Elder Abuse and Invasion of Privacy on Social Media
Q: What level of privacy and care are nursing home residents entitled to from their caregivers?
When the time comes to place a loved one in a nursing home it’s difficult under the best circumstances-- even if the person expressed this wish to their estate planning attorney. Fortunately, with skilled Medicaid planning and/or long-term care insurance, the financial obstacles to nursing home care can be navigated. Worries and questions concerning guardianship for seniors can also be addressed by legal counsel.
But sadly, money isn’t the only worry when it comes to placing a loved one in a nursing home or assisted living facility.
Elder abuse and invasion of privacy by caregivers are rampant in nursing homes, according to independent investigative group, ProPublica. Incidents are on the rise nationally as well as in Indiana, with 2016 cases to date already surpassing last year’s totals. An average of one of every four incidents takes place in Indiana.
We’ve all heard of worried family members placing hidden video cameras in a loved one’s room to record incidents of suspected abuse by caregivers and then handing the devastating evidence over to the authorities.
But there is a new and even more disturbing trend in elder abuse and privacy invasion these days. Not only do they subject the elders in their care to physical or emotional abuse or humiliating violations of their right to privacy, but these so-called “caregivers” are recording and broadcasting the abusive incidents on social media themselves! And taking the time to hit “record” arguably adds a chilling element of premeditation and planning to the despicable behavior.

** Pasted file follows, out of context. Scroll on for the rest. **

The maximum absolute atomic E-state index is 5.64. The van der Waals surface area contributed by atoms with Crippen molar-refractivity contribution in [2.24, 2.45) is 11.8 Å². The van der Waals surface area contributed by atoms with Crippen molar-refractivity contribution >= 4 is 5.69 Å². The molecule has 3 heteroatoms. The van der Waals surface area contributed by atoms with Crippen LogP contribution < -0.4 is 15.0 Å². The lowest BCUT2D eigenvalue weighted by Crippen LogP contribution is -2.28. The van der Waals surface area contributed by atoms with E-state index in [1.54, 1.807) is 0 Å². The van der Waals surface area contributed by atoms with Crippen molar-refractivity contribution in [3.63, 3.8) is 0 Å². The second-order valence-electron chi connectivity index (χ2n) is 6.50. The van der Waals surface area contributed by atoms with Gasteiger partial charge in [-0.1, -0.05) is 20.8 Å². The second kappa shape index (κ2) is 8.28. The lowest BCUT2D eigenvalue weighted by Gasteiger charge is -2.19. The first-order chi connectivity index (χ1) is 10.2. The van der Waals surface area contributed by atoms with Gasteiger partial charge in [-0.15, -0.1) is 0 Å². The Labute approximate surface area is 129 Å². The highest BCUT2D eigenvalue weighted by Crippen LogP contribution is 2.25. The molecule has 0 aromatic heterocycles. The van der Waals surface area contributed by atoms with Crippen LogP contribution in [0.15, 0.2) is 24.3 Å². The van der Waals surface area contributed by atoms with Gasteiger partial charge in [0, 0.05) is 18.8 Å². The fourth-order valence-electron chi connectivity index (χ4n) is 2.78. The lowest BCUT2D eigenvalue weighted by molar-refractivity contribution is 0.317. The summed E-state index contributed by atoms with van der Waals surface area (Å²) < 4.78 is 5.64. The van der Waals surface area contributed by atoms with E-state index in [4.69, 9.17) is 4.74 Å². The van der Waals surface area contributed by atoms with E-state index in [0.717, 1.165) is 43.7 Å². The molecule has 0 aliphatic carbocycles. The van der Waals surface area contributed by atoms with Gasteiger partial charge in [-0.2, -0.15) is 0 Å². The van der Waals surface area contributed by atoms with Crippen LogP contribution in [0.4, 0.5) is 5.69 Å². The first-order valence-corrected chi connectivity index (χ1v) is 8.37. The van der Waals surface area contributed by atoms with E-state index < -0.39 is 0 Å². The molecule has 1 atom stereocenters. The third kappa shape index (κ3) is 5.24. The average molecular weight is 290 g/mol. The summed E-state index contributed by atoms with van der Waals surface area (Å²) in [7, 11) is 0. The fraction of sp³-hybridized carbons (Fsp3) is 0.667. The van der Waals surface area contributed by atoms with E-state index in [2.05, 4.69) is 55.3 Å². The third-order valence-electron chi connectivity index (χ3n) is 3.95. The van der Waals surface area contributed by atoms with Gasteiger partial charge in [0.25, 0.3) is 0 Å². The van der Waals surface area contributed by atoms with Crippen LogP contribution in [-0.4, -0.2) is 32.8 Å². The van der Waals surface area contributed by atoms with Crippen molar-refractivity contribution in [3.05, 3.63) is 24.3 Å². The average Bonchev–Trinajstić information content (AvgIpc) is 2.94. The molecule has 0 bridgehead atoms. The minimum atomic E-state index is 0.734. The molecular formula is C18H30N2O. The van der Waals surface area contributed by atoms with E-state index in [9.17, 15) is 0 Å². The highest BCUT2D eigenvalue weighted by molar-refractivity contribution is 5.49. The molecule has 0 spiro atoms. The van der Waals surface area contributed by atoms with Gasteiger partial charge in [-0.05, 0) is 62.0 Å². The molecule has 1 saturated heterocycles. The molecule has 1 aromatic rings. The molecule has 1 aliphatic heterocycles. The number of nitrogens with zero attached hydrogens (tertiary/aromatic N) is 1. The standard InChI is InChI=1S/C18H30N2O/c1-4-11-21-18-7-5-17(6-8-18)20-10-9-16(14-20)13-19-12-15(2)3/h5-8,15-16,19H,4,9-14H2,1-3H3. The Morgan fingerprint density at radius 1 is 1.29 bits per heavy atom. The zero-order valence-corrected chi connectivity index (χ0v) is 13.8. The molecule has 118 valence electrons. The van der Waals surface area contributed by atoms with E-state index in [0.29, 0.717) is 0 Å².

In some incidents, residents are photographed while toileting or covered in fecal matter or engaging in embarrassing behaviors and in others they are being taunted and abused. The photos and videos were sometimes widely shared on sites like Facebook® and Instagram® and other times shared one-to-one on Snapchat® with co-workers or friends. Often, another co-worker sees and reports the incident. Depending on the situation, the workers are counseled, disciplined, fired, and even prosecuted.
Most nursing homes have policies in effect prohibiting the use of cell phones and/or picture-taking in areas where residents are to avoid any intentional or unintentional invasion of their privacy. Even in cases where no bad intent exists, many residents are not capable of fully understanding or giving their consent to having their photos taken or published.
While still prohibited, some of the incidents did not rise to the horrific level of others, including one where an apparently caring aide snapped a photo of only two hands-- her own hand holding the hand of a resident—with the caption “I am holding her hand til she falls asleep” and another where two workers were photographed together but a patient’s name on a chart was visible in the photo. Clearly, the presence of photo-taking cell phones in sensitive areas like nursing homes is an invitation to trouble for staff and residents alike.
The Round Rock, Texas law firm of Gerald Winters, P.C. has extensive elder law and guardianship for seniors experience. Call or contact me at 512-270-3807.